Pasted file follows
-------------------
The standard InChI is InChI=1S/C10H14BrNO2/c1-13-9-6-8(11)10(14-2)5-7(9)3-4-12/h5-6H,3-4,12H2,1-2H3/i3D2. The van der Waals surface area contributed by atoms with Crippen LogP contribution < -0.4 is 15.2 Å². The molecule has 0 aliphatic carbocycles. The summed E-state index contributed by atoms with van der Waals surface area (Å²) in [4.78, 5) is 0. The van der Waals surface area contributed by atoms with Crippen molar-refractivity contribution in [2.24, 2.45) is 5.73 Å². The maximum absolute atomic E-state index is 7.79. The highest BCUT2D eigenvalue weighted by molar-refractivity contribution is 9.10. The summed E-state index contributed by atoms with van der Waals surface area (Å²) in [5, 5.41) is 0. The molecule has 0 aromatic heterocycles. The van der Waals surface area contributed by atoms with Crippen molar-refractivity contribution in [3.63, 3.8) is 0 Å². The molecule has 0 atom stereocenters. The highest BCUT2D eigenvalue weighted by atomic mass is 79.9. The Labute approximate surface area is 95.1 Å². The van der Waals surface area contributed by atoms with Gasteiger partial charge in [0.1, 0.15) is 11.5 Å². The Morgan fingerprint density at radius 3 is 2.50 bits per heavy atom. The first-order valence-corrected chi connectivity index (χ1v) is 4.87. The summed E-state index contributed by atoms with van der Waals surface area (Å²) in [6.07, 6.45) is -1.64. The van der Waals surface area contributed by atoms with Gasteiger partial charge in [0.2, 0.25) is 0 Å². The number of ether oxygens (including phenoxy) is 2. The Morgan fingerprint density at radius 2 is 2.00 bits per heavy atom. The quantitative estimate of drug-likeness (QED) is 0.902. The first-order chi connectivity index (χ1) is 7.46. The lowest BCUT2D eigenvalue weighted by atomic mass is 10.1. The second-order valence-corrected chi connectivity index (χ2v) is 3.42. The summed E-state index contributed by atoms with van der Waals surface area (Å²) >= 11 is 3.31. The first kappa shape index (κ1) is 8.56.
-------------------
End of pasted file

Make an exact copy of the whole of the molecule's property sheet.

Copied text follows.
The standard InChI is InChI=1S/C10H14BrNO2/c1-13-9-6-8(11)10(14-2)5-7(9)3-4-12/h5-6H,3-4,12H2,1-2H3/i3D2. The van der Waals surface area contributed by atoms with Crippen LogP contribution < -0.4 is 15.2 Å². The molecule has 0 aliphatic carbocycles. The summed E-state index contributed by atoms with van der Waals surface area (Å²) in [4.78, 5) is 0. The van der Waals surface area contributed by atoms with Crippen molar-refractivity contribution in [2.24, 2.45) is 5.73 Å². The maximum absolute atomic E-state index is 7.79. The highest BCUT2D eigenvalue weighted by molar-refractivity contribution is 9.10. The summed E-state index contributed by atoms with van der Waals surface area (Å²) in [5, 5.41) is 0. The molecule has 0 aromatic heterocycles. The van der Waals surface area contributed by atoms with Crippen molar-refractivity contribution in [3.63, 3.8) is 0 Å². The molecule has 0 atom stereocenters. The highest BCUT2D eigenvalue weighted by atomic mass is 79.9. The Labute approximate surface area is 95.1 Å². The van der Waals surface area contributed by atoms with Gasteiger partial charge in [0.1, 0.15) is 11.5 Å². The Morgan fingerprint density at radius 3 is 2.50 bits per heavy atom. The first-order valence-corrected chi connectivity index (χ1v) is 4.87. The summed E-state index contributed by atoms with van der Waals surface area (Å²) in [6.07, 6.45) is -1.64. The van der Waals surface area contributed by atoms with Gasteiger partial charge in [0.2, 0.25) is 0 Å². The number of ether oxygens (including phenoxy) is 2. The Morgan fingerprint density at radius 2 is 2.00 bits per heavy atom. The quantitative estimate of drug-likeness (QED) is 0.902. The first-order chi connectivity index (χ1) is 7.46. The lowest BCUT2D eigenvalue weighted by atomic mass is 10.1. The second-order valence-corrected chi connectivity index (χ2v) is 3.42. The summed E-state index contributed by atoms with van der Waals surface area (Å²) >= 11 is 3.31. The first kappa shape index (κ1) is 8.56.